The Department of Homeland Security (DHS) and Customs and Border Protection (CBP) lacked the IT systems necessary to accurately track migrant families separated under the agency’s Zero Tolerance Policy, according to a DHS Office of the Inspector General (OIG) report released on Nov. 25.
“CBP adopted various ad hoc methods to record and track family separations, but these methods led to widespread errors,” the report states. “CBP officials have been aware of these IT deficiencies since at least November 2017 when U.S. Border Patrol conducted an initiative that mirrored the Zero Tolerance Policy.”
Between the November 2017 test run and the May 2018 implementation of the Zero Tolerance Policy, CBP did not address known IT deficiencies. OIG added that DHS did not provide adequate guidance or personnel to CBP to execute the policy. Ineffective IT hurt agency data and, ultimately, let the agency fall short of policy goals such as family reunification.
“The [Zero Tolerance Policy] had the unexpected consequences of overburdening CBP and ICE [Immigration and Customs Enforcement] resources, and over-taxing facilities for detaining migrants at the Southwest Border. These conditions were exacerbated by thousands of children separated from their parents and DHS’ inability to reunify families as mandated due to poor data entry, data tracking, information sharing, and IT systems capabilities,” the report states.
While DHS estimates that Border Patrol separated 3,014 children from their families, OIG could not confirm this number because of the IT deficiencies. In a review of DHS data, OIG also identified 1,369 potential family relationships not recorded before, during, and after the Zero Tolerance Policy.
“Lacking critical IT tracking capability, Border Patrol immediately struggled to keep pace with the high volume of migrant apprehensions and separations resulting from Zero Tolerance,” OIG reported, “They also could not determine how many children in Border Patrol custody were separated from parent(s) at any given time.”
The data errors were so extensive that a Border Patrol Chief “expressed embarrassment” at the number of inaccuracies to the OIG. Data challenges affected DHS’s ability to create family units, record family separations, and apply reason codes to separation cases. In some instances, the lack of data was only discovered by DHS when outside entities, such as nonprofits advocating for separated children, reported on it.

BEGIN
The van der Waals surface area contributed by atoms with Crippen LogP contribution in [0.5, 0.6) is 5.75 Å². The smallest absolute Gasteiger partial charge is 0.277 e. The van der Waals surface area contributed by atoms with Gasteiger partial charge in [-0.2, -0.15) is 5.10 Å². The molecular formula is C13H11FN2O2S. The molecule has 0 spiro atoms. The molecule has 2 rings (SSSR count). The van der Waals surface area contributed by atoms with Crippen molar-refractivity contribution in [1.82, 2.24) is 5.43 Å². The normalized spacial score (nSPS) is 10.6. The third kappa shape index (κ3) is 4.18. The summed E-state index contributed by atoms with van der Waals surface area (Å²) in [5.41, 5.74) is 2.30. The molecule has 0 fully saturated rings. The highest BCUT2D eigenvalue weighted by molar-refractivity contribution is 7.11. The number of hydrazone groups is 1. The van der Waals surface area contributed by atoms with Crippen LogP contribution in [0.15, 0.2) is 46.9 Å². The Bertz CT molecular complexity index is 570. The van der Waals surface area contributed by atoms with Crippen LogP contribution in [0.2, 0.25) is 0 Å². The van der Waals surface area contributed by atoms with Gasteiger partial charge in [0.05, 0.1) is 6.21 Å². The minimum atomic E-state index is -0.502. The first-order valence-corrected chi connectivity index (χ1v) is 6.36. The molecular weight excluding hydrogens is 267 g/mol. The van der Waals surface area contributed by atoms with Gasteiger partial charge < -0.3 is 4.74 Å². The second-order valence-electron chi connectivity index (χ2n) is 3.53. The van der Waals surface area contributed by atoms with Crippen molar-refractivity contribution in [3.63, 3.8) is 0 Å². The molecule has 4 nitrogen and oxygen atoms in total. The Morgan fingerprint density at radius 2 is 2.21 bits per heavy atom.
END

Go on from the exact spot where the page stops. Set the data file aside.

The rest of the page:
OIG made five recommendations to the agency:
- The Border Patrol Chief should institute process improvements and related training needed to improve field personnel abilities to track separated migrant family members.
- The Assistant Commissioner of CBP Office of Information and Technology should implement necessary modifications and controls within the ENFORCE 3 system to limit user error and improve data quality.
- The Executive Associate Director of ICE Enforcement and Removal Operations should coordinate with the HHS to outline roles and responsibilities and create and distribute standard operating procedures for migrant family reunification
- The DHS CIO should work with ICE and CBP to ensure system interoperability to improve cross component information sharing and coordination on border security operations.
- The Deputy Under Secretary for Management should coordinate with HHS to standardize processes for collecting and sharing detainee tracking information and communicating those requirements to field personnel.
DHS concurred with and taken steps to resolve all recommendations but challenged some of the OIG data provided in the report.
“Despite the extensive written technical comments provided to the OIG and many follow-up meetings and conversations held between subject matter experts and the OIG, the draft report included inflated numbers that will lead to misunderstandings and misconceptions,” Director of DHS’s Government Accountability Office-OIG Liaison Office Jim Crumpacker said in a letter to the OIG.
OIG disagreed with the statement and stood by its auditing process.